Grants & Grantees
Established in 1996, the Doris Duke Charitable Foundation (DDCF) supports four national grant-making programs: the Arts Program, the Child Well-being Program, the Environment Program and the Medical Research Program. It also supports the African Health Initiative as well as the Doris Duke Foundation for Islamic Art, which has one grant-making program: the Building Bridges Program. All the before-mentioned programs and initiatives are headquartered in DDCF’s New York office.
In order to develop the foundation’s grant-making strategies, the foundation's program staff conducts extensive research to identify gaps or needs in the fields it supports. Typically, this research leads to the development of a grant "initiative," which supports a set of related grants that advance a specific goal or objective. Once an initiative is developed, grants are awarded in a variety of ways, including foundation-initiated invitations to apply, re-granting competitions that are administered by service organizations and competitions that are run using request-for-proposal processes. Occasionally, the foundation also supports opportunistic grants that are more broadly related to the programs' missions.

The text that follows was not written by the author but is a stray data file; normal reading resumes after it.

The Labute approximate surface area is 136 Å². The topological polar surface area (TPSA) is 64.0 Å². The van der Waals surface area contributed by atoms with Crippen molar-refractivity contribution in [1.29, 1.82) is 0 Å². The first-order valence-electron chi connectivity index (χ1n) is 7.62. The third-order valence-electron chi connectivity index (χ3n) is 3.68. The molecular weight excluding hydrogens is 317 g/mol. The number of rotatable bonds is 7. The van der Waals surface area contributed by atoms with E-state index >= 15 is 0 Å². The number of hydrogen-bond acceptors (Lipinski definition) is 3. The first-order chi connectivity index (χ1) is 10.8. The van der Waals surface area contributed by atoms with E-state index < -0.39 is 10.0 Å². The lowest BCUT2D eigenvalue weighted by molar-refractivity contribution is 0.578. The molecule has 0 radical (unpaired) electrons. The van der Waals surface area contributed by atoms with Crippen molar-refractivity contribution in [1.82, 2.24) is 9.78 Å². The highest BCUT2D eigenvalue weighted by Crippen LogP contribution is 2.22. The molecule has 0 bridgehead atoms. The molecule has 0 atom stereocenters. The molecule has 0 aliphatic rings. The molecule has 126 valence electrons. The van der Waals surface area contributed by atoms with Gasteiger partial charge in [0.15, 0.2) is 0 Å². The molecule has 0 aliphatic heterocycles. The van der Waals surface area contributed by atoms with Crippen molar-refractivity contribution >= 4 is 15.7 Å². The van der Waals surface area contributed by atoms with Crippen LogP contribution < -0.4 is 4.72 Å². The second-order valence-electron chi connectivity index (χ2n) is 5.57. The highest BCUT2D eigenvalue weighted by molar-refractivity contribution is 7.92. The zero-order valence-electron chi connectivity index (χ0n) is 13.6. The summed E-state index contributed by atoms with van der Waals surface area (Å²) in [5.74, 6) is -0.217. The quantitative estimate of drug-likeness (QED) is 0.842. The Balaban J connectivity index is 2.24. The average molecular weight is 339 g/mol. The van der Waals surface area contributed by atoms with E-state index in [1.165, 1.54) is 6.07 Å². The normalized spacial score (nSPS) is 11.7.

DDCF’s activities are also guided by the will and individual passions of Doris Duke, who endowed the foundation with her personal assets.
The foundation's program staff conducts extensive research to identify gaps or needs that the foundation can address in the fields it supports. Typically, this research leads to the development of a grant "initiative," which supports a set of related grants that advance a specific goal or objective.Learn More
The Doris Duke Charitable Foundation's online grantee database offers a sortable listing of all grants made by the foundation's grant-making programs since 1997.View Our Grantees
Key stakeholders in Tanzanian health received support from DDCF's African Health Initiative to launch the Connect Project, a trial finding that community health workers can play a significant role in improving maternal and child health and, ultimately, strengthening the national health system.Read More